verb (used without object), replied, replying.
to make answer in words or writing; answer; respond: to reply to a question.
to respond by some action, performance, etc.: to reply to the enemy's fire.
to return a sound; echo; resound.
Law. to answer a defendant's plea.
verb (used with object), replied, replying.
to return as an answer (usually used in a negative combination or followed by a clause with that ): Not a syllable did he reply. He replied that no one would go.
noun, plural replies.
an answer or response in words or writing.
a response made by some action, performance, etc.

1350–1400; Middle English replien (v.) < Middle French replier to fold back, reply < Latin replicāre to unroll, fold back; see replicate

replier, noun
unreplied, adjective
unreplying, adjective

1. rejoin. 6. rejoinder, riposte. See answer. Unabridged
Based on the Random House Dictionary, © Random House, Inc. 2014.
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World English Dictionary
reply (rɪˈplaɪ)
vb , -plies, -plying, -plied
1.  to make answer (to) in words or writing or by an action; respond: he replied with an unexpected move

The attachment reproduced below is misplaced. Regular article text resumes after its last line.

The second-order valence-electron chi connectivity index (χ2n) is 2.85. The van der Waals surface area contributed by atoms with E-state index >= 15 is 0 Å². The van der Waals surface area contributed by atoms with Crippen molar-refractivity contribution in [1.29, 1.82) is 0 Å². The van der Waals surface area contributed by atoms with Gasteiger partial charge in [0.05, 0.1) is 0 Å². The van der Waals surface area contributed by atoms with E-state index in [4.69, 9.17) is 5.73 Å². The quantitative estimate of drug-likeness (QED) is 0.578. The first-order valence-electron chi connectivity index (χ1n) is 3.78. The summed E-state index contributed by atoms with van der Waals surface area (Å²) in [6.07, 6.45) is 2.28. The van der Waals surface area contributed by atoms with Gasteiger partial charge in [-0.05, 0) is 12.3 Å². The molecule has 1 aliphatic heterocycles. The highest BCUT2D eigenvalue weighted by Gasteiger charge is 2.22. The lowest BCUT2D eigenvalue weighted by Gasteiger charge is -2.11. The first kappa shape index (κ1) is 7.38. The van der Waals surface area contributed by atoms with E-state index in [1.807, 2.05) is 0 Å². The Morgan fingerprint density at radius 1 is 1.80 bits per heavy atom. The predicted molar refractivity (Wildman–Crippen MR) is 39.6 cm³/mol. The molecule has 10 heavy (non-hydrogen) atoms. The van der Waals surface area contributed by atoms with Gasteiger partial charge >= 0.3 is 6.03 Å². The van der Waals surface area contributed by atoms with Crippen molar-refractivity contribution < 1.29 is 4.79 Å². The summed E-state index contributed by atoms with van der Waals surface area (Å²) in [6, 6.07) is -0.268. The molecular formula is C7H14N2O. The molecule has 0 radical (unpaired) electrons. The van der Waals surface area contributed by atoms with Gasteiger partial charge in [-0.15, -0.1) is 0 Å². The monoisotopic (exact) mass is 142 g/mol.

2.  (tr; takes a clause as object) to say (something) in answer: he replied that he didn't want to come
3.  law to answer a defendant's plea
4.  to return (a sound); echo
n , -plies, -plying, -plied, -plies
5.  an answer made in words or writing or through an action; response
6.  the answer made by a plaintiff or petitioner to a defendant's case
[C14: from Old French replier to fold again, reply, from Latin replicāre to fold back, from re- + plicāre to fold]

Collins English Dictionary - Complete & Unabridged 10th Edition
2009 © William Collins Sons & Co. Ltd. 1979, 1986 © HarperCollins
Publishers 1998, 2000, 2003, 2005, 2006, 2007, 2009
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Word Origin & History

c.1385, from O.Fr. replier "to reply, turn back," from L. replicare "to reply, repeat," lit. "fold back," from re- "back, again" + plicare "to fold" (see ply). The noun is first recorded 1560. Mod.Fr. répliquer is directly from L.L.
Online Etymology Dictionary, © 2010 Douglas Harper
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Example sentences
Replies, in the shape of books and pamphlets and articles, continued for many
  months to be issued.
They discovered that paid posters tend to post more new comments than replies
  to other comments.
Whatever questions they asked, the replies were near unanimous.
Good to see discover magazine only allowing replies on topics they know are not
  in current news.
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